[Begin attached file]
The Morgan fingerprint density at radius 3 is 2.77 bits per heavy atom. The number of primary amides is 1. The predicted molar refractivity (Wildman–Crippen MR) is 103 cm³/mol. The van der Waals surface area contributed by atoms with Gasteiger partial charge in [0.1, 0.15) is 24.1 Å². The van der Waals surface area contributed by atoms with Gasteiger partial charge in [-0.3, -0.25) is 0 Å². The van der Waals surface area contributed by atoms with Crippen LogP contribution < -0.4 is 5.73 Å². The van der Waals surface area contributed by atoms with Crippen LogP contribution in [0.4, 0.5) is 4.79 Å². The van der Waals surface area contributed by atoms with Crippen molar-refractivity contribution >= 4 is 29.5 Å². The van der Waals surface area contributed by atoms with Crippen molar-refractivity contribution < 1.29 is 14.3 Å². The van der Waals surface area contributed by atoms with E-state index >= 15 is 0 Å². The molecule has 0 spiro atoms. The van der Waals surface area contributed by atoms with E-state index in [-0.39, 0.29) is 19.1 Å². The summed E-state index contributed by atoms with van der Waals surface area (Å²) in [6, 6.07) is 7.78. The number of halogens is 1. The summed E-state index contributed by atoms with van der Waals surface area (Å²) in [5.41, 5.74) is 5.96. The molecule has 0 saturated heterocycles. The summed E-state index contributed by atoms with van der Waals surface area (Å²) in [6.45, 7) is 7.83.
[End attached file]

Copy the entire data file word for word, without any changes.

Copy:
The Morgan fingerprint density at radius 3 is 2.77 bits per heavy atom. The number of primary amides is 1. The predicted molar refractivity (Wildman–Crippen MR) is 103 cm³/mol. The van der Waals surface area contributed by atoms with Gasteiger partial charge in [0.1, 0.15) is 24.1 Å². The van der Waals surface area contributed by atoms with Gasteiger partial charge in [-0.3, -0.25) is 0 Å². The van der Waals surface area contributed by atoms with Crippen LogP contribution < -0.4 is 5.73 Å². The van der Waals surface area contributed by atoms with Crippen LogP contribution in [0.4, 0.5) is 4.79 Å². The van der Waals surface area contributed by atoms with Crippen molar-refractivity contribution >= 4 is 29.5 Å². The van der Waals surface area contributed by atoms with Crippen molar-refractivity contribution < 1.29 is 14.3 Å². The van der Waals surface area contributed by atoms with E-state index >= 15 is 0 Å². The molecule has 0 spiro atoms. The van der Waals surface area contributed by atoms with E-state index in [-0.39, 0.29) is 19.1 Å². The summed E-state index contributed by atoms with van der Waals surface area (Å²) in [6, 6.07) is 7.78. The number of halogens is 1. The summed E-state index contributed by atoms with van der Waals surface area (Å²) in [5.41, 5.74) is 5.96. The molecule has 0 saturated heterocycles. The summed E-state index contributed by atoms with van der Waals surface area (Å²) in [6.45, 7) is 7.83.